Do Low Long Term Interest Rates Really Confuse Greenspan?

In Greenspan's testimony yesterday, he seemed to embraced the view most economists share today: that the world's long term interest rates are unexplicably low. Good for economist then; not even the guru can explain this, how could we? For instance, DeLong is happy to quote: "The Fed chief said it was hard to explain why long-term interest rates have declined in the face of the U.S. central bank's short-term rate increases." However, looking closer, Greenspan actually explains quite a lot of the world economies newly opened sources for capital which eases the need for funding over the capital market and lessens upward pressure on yields:
"There is little doubt that, with the breakup of the Soviet Union and the integration of China and India into the global trading market, more of the world's productive capacity is being tapped to satisfy global demands for goods and services. Concurrently, greater integration of financial markets has meant that a larger share of the world's pool of savings is being deployed in cross-border financing of investment."
he says. He hence seems more puzzled over the very last rally in bonds, not the since several year established low long term rates. He continues, sayint that:
"none of this is new and hence it is difficult to attribute the long-term interest rate declines of the last nine months to glacially increasing globalization."
Now the time has come to express a different opinion. Hasn't the continuing unbroken pace of the globalization surprised markets. Abolishing of textile quotas? China's growing demand for oil? Long term contracts for oil, the very same ones that Greenspan is referring to have become more than 50% more expensive in these "last nine months". Consider then that the increased need for crude oil comes from new industrial plants that China have built without net external funding. The case is actually that they simultaneously have build up new crude guzzling industries while simultanousely beeing increasingly larger net-exporters of capital! This nine month development clearly have surprised at least the oil market, and from that perspective it would be most appropriate to talk abot it as brand new, at least in a quantitative sense.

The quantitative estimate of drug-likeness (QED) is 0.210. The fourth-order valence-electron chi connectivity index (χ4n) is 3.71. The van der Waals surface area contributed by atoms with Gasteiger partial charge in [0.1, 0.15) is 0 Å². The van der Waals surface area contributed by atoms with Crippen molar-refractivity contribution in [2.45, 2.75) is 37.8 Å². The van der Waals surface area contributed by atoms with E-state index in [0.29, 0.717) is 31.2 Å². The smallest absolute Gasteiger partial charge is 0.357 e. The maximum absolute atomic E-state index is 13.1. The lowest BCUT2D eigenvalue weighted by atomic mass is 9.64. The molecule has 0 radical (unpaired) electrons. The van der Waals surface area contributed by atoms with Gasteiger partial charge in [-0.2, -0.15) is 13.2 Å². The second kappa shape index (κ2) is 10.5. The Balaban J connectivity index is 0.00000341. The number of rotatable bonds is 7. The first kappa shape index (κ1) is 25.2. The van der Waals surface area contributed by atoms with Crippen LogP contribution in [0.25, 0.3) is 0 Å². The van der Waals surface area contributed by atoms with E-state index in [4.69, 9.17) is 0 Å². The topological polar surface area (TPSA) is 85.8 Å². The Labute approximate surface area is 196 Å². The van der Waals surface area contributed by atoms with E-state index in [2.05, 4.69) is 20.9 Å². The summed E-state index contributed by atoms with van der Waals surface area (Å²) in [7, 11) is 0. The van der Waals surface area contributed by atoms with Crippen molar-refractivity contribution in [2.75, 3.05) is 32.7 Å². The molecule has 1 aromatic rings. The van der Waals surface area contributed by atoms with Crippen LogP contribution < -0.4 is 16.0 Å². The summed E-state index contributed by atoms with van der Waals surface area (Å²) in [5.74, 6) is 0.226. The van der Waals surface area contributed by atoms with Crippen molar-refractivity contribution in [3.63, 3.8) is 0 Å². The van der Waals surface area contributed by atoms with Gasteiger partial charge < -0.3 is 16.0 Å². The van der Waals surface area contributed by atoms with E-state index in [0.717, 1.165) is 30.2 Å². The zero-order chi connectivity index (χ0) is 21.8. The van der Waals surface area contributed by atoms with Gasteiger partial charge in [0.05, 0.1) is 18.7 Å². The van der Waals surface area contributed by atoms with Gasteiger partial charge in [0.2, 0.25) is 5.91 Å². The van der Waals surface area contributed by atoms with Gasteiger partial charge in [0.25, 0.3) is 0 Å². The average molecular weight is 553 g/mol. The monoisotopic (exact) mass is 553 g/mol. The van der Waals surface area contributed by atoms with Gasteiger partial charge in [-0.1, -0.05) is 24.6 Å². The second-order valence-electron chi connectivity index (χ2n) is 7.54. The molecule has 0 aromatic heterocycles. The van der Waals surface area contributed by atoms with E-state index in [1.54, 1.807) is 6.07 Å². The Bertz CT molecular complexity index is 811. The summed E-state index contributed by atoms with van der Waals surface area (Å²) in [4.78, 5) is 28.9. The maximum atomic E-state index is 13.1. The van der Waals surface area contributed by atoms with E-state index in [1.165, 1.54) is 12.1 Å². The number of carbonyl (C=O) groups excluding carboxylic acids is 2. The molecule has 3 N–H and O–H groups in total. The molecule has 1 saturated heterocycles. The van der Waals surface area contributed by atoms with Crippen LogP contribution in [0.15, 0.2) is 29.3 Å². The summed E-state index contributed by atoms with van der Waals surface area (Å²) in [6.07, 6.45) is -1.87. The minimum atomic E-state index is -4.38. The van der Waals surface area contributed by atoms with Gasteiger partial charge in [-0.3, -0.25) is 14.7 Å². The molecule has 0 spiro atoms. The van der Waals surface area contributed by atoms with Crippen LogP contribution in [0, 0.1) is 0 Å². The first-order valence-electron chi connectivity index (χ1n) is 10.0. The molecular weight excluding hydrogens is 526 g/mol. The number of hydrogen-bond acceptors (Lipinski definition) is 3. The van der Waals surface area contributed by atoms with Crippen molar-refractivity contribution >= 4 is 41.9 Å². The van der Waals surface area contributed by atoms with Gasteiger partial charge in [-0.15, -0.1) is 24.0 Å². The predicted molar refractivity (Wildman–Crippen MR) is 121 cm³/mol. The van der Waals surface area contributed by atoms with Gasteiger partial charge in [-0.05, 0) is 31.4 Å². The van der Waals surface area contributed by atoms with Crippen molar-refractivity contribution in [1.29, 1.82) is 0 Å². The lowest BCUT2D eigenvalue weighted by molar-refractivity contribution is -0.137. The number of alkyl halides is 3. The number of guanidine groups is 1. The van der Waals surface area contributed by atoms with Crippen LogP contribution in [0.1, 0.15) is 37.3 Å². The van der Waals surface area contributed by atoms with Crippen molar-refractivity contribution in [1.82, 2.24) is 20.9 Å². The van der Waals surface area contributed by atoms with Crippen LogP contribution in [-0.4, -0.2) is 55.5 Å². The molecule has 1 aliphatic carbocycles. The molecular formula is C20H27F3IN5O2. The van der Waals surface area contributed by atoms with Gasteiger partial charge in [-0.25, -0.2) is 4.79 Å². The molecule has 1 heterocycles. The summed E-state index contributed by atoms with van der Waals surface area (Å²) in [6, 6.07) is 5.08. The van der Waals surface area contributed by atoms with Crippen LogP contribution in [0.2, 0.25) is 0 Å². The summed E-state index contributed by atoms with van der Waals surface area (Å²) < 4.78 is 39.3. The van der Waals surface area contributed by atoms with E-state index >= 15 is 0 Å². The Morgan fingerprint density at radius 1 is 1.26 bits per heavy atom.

Greenspan concluded his speech talking about human capital, or "skill":
"workers will need to acquire the skills required to compete effectively for the new jobs that our economy will create. ...We need to reduce the relative excess of lesser-skilled workers and enhance the number of skilled workers by expediting the acquisition of skills by all students, both through formal education and on-the-job training."
This is of course most important, and also helps explain the low level of interest rate. While processes in Asia is adding human capital to the world market (at least implicitly so via their export markets), interest rates are as already mentioned pushed down through lower overall demand for capital. But as Greenspan points out, the return of human capital decreases, and the US worforce needs to add skills to keep its share of returns, to keep up its wages. Now, if workers leave factories for schools, they would need funding to cover for lost wages, putting upward pressure on interest-rates. However, in "on-the-job training", they may well be able to simulateously produce (and hence save), and invest in their own increased skill. Much the same way as China have managed to be net-exporters while rapidly builing up their own industry. I can only speak for myself, but I clearly didn't learn in school the digital communications tools and software package I'm using in everyday work!

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